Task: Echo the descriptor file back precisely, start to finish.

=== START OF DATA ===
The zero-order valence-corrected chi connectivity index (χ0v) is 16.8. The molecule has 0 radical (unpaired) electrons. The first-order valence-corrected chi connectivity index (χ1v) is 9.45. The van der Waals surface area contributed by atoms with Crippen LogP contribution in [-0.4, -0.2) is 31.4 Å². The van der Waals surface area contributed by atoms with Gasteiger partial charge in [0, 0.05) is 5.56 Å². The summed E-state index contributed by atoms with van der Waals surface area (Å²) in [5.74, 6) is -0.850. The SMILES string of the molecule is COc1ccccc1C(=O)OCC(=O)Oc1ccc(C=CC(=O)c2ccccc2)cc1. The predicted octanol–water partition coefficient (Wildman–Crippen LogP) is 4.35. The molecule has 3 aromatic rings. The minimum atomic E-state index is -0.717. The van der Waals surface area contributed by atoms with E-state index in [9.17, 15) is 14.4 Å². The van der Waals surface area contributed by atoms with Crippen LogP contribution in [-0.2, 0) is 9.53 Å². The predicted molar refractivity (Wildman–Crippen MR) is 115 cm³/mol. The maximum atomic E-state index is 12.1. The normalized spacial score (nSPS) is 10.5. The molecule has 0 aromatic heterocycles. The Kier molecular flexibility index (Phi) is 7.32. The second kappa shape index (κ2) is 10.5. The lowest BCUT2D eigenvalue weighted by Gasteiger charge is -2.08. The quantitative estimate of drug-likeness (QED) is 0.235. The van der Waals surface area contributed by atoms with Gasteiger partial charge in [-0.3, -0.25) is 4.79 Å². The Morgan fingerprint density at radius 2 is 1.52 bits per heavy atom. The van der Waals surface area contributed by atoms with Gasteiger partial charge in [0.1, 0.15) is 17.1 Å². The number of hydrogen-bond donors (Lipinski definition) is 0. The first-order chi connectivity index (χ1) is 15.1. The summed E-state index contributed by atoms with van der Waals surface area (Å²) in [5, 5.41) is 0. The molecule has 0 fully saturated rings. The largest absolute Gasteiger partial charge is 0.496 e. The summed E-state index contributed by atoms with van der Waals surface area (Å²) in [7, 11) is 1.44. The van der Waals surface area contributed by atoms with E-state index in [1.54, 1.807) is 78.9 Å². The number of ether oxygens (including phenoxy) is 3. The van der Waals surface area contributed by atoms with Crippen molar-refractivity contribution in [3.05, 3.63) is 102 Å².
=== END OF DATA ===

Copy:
The zero-order valence-corrected chi connectivity index (χ0v) is 16.8. The molecule has 0 radical (unpaired) electrons. The first-order valence-corrected chi connectivity index (χ1v) is 9.45. The van der Waals surface area contributed by atoms with Crippen LogP contribution in [-0.4, -0.2) is 31.4 Å². The van der Waals surface area contributed by atoms with Gasteiger partial charge in [0, 0.05) is 5.56 Å². The summed E-state index contributed by atoms with van der Waals surface area (Å²) in [5.74, 6) is -0.850. The SMILES string of the molecule is COc1ccccc1C(=O)OCC(=O)Oc1ccc(C=CC(=O)c2ccccc2)cc1. The predicted octanol–water partition coefficient (Wildman–Crippen LogP) is 4.35. The molecule has 3 aromatic rings. The minimum atomic E-state index is -0.717. The van der Waals surface area contributed by atoms with E-state index in [9.17, 15) is 14.4 Å². The van der Waals surface area contributed by atoms with Crippen LogP contribution in [-0.2, 0) is 9.53 Å². The predicted molar refractivity (Wildman–Crippen MR) is 115 cm³/mol. The maximum atomic E-state index is 12.1. The normalized spacial score (nSPS) is 10.5. The molecule has 0 aromatic heterocycles. The Kier molecular flexibility index (Phi) is 7.32. The second kappa shape index (κ2) is 10.5. The lowest BCUT2D eigenvalue weighted by Gasteiger charge is -2.08. The quantitative estimate of drug-likeness (QED) is 0.235. The van der Waals surface area contributed by atoms with Gasteiger partial charge in [-0.3, -0.25) is 4.79 Å². The Morgan fingerprint density at radius 2 is 1.52 bits per heavy atom. The van der Waals surface area contributed by atoms with Gasteiger partial charge in [0.1, 0.15) is 17.1 Å². The number of hydrogen-bond donors (Lipinski definition) is 0. The first-order chi connectivity index (χ1) is 15.1. The summed E-state index contributed by atoms with van der Waals surface area (Å²) in [5, 5.41) is 0. The molecule has 0 fully saturated rings. The largest absolute Gasteiger partial charge is 0.496 e. The summed E-state index contributed by atoms with van der Waals surface area (Å²) in [7, 11) is 1.44. The van der Waals surface area contributed by atoms with E-state index in [1.54, 1.807) is 78.9 Å². The number of ether oxygens (including phenoxy) is 3. The van der Waals surface area contributed by atoms with Crippen molar-refractivity contribution in [3.05, 3.63) is 102 Å².